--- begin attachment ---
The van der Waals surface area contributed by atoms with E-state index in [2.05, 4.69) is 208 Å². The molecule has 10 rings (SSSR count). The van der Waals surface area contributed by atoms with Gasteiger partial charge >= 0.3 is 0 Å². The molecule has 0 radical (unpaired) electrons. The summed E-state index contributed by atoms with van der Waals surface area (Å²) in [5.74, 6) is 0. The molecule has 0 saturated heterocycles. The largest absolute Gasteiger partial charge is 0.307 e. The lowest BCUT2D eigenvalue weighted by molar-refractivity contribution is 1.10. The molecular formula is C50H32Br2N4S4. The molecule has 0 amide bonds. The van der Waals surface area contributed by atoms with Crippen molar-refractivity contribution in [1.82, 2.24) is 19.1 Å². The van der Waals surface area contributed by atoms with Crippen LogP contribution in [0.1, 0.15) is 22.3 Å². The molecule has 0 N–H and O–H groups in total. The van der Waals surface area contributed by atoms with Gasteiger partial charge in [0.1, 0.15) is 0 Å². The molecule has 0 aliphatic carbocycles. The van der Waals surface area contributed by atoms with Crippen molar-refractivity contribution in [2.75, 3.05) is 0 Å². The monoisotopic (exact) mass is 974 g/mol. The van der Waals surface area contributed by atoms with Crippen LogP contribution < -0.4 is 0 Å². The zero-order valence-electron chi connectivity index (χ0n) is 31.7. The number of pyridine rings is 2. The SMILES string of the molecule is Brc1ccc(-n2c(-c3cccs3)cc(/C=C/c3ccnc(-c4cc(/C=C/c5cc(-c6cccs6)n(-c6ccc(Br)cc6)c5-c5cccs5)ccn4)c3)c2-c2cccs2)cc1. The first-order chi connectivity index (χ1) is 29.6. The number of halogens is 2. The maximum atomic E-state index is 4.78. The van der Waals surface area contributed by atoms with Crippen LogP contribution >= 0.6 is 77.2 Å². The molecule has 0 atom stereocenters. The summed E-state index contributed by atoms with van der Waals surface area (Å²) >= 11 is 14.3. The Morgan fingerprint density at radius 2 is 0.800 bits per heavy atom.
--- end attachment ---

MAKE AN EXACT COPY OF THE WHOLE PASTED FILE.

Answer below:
The van der Waals surface area contributed by atoms with E-state index in [2.05, 4.69) is 208 Å². The molecule has 10 rings (SSSR count). The van der Waals surface area contributed by atoms with Gasteiger partial charge >= 0.3 is 0 Å². The molecule has 0 radical (unpaired) electrons. The summed E-state index contributed by atoms with van der Waals surface area (Å²) in [5.74, 6) is 0. The molecule has 0 saturated heterocycles. The largest absolute Gasteiger partial charge is 0.307 e. The lowest BCUT2D eigenvalue weighted by molar-refractivity contribution is 1.10. The molecular formula is C50H32Br2N4S4. The molecule has 0 amide bonds. The van der Waals surface area contributed by atoms with Crippen molar-refractivity contribution in [1.82, 2.24) is 19.1 Å². The van der Waals surface area contributed by atoms with Crippen LogP contribution in [0.1, 0.15) is 22.3 Å². The molecule has 0 N–H and O–H groups in total. The van der Waals surface area contributed by atoms with Gasteiger partial charge in [0.1, 0.15) is 0 Å². The molecule has 0 aliphatic carbocycles. The van der Waals surface area contributed by atoms with Crippen molar-refractivity contribution in [2.75, 3.05) is 0 Å². The monoisotopic (exact) mass is 974 g/mol. The van der Waals surface area contributed by atoms with Crippen LogP contribution < -0.4 is 0 Å². The zero-order valence-electron chi connectivity index (χ0n) is 31.7. The number of pyridine rings is 2. The SMILES string of the molecule is Brc1ccc(-n2c(-c3cccs3)cc(/C=C/c3ccnc(-c4cc(/C=C/c5cc(-c6cccs6)n(-c6ccc(Br)cc6)c5-c5cccs5)ccn4)c3)c2-c2cccs2)cc1. The first-order chi connectivity index (χ1) is 29.6. The number of halogens is 2. The maximum atomic E-state index is 4.78. The van der Waals surface area contributed by atoms with Crippen LogP contribution >= 0.6 is 77.2 Å². The molecule has 0 atom stereocenters. The summed E-state index contributed by atoms with van der Waals surface area (Å²) >= 11 is 14.3. The Morgan fingerprint density at radius 2 is 0.800 bits per heavy atom.